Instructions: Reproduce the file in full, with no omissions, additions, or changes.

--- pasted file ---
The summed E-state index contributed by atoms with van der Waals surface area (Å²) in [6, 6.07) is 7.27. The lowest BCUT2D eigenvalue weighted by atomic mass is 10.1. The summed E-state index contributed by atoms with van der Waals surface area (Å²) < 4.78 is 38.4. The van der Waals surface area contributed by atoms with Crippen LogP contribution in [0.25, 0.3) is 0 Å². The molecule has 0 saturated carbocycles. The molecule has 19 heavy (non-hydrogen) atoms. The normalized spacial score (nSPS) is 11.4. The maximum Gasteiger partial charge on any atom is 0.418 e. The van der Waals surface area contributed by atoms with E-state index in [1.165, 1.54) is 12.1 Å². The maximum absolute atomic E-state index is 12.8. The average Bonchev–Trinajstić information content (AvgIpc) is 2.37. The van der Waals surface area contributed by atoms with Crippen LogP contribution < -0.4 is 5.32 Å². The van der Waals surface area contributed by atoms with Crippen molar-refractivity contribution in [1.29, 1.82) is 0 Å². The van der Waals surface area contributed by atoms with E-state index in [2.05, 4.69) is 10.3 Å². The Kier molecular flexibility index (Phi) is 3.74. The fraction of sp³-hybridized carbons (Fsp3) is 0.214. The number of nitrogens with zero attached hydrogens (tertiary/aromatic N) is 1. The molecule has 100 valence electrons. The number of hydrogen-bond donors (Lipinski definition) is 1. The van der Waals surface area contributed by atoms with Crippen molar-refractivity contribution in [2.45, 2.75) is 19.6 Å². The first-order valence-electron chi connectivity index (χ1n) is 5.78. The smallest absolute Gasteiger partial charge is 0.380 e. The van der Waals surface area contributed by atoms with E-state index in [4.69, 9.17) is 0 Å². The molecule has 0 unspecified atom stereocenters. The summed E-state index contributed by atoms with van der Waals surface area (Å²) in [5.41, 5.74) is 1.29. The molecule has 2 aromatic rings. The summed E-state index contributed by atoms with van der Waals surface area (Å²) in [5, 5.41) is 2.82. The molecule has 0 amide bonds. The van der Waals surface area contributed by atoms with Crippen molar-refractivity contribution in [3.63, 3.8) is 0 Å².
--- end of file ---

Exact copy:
The summed E-state index contributed by atoms with van der Waals surface area (Å²) in [6, 6.07) is 7.27. The lowest BCUT2D eigenvalue weighted by atomic mass is 10.1. The summed E-state index contributed by atoms with van der Waals surface area (Å²) < 4.78 is 38.4. The van der Waals surface area contributed by atoms with Crippen LogP contribution in [0.25, 0.3) is 0 Å². The molecule has 0 saturated carbocycles. The molecule has 19 heavy (non-hydrogen) atoms. The normalized spacial score (nSPS) is 11.4. The maximum Gasteiger partial charge on any atom is 0.418 e. The van der Waals surface area contributed by atoms with E-state index in [1.165, 1.54) is 12.1 Å². The maximum absolute atomic E-state index is 12.8. The average Bonchev–Trinajstić information content (AvgIpc) is 2.37. The van der Waals surface area contributed by atoms with Crippen LogP contribution < -0.4 is 5.32 Å². The van der Waals surface area contributed by atoms with Crippen molar-refractivity contribution in [1.29, 1.82) is 0 Å². The van der Waals surface area contributed by atoms with E-state index in [2.05, 4.69) is 10.3 Å². The Kier molecular flexibility index (Phi) is 3.74. The fraction of sp³-hybridized carbons (Fsp3) is 0.214. The number of nitrogens with zero attached hydrogens (tertiary/aromatic N) is 1. The molecule has 100 valence electrons. The number of hydrogen-bond donors (Lipinski definition) is 1. The van der Waals surface area contributed by atoms with Crippen molar-refractivity contribution in [2.45, 2.75) is 19.6 Å². The first-order valence-electron chi connectivity index (χ1n) is 5.78. The smallest absolute Gasteiger partial charge is 0.380 e. The van der Waals surface area contributed by atoms with E-state index in [4.69, 9.17) is 0 Å². The molecule has 0 unspecified atom stereocenters. The summed E-state index contributed by atoms with van der Waals surface area (Å²) in [5.41, 5.74) is 1.29. The molecule has 2 aromatic rings. The summed E-state index contributed by atoms with van der Waals surface area (Å²) in [5, 5.41) is 2.82. The molecule has 0 amide bonds. The van der Waals surface area contributed by atoms with Crippen molar-refractivity contribution in [3.63, 3.8) is 0 Å².